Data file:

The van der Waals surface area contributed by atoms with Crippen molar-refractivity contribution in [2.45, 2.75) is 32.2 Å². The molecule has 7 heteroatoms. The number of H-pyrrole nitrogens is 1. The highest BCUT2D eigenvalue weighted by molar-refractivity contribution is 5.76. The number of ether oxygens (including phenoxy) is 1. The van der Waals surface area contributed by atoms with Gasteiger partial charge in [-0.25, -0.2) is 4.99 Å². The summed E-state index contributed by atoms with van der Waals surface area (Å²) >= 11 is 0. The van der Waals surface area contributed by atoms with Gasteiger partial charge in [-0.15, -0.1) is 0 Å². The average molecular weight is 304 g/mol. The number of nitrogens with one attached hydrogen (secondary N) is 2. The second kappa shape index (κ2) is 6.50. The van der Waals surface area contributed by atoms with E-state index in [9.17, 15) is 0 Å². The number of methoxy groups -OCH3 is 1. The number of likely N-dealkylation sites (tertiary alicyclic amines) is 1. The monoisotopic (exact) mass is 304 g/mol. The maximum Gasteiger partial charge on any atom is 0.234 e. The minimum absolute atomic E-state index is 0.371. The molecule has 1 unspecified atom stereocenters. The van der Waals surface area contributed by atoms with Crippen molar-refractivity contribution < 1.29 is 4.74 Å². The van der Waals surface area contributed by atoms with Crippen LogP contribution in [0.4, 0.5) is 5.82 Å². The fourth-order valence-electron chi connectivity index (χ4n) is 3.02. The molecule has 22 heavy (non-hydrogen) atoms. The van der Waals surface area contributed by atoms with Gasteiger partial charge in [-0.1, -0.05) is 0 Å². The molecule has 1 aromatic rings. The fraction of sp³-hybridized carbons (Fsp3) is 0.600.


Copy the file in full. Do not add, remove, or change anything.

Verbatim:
The van der Waals surface area contributed by atoms with Crippen molar-refractivity contribution in [2.45, 2.75) is 32.2 Å². The molecule has 7 heteroatoms. The number of H-pyrrole nitrogens is 1. The highest BCUT2D eigenvalue weighted by molar-refractivity contribution is 5.76. The number of ether oxygens (including phenoxy) is 1. The van der Waals surface area contributed by atoms with Gasteiger partial charge in [-0.25, -0.2) is 4.99 Å². The summed E-state index contributed by atoms with van der Waals surface area (Å²) >= 11 is 0. The van der Waals surface area contributed by atoms with Gasteiger partial charge in [-0.15, -0.1) is 0 Å². The average molecular weight is 304 g/mol. The number of nitrogens with one attached hydrogen (secondary N) is 2. The second kappa shape index (κ2) is 6.50. The van der Waals surface area contributed by atoms with E-state index in [9.17, 15) is 0 Å². The number of methoxy groups -OCH3 is 1. The number of likely N-dealkylation sites (tertiary alicyclic amines) is 1. The monoisotopic (exact) mass is 304 g/mol. The maximum Gasteiger partial charge on any atom is 0.234 e. The minimum absolute atomic E-state index is 0.371. The molecule has 1 unspecified atom stereocenters. The van der Waals surface area contributed by atoms with Crippen molar-refractivity contribution < 1.29 is 4.74 Å². The van der Waals surface area contributed by atoms with Crippen LogP contribution in [0.4, 0.5) is 5.82 Å². The fourth-order valence-electron chi connectivity index (χ4n) is 3.02. The molecule has 22 heavy (non-hydrogen) atoms. The van der Waals surface area contributed by atoms with Gasteiger partial charge in [-0.1, -0.05) is 0 Å². The molecule has 1 aromatic rings. The fraction of sp³-hybridized carbons (Fsp3) is 0.600.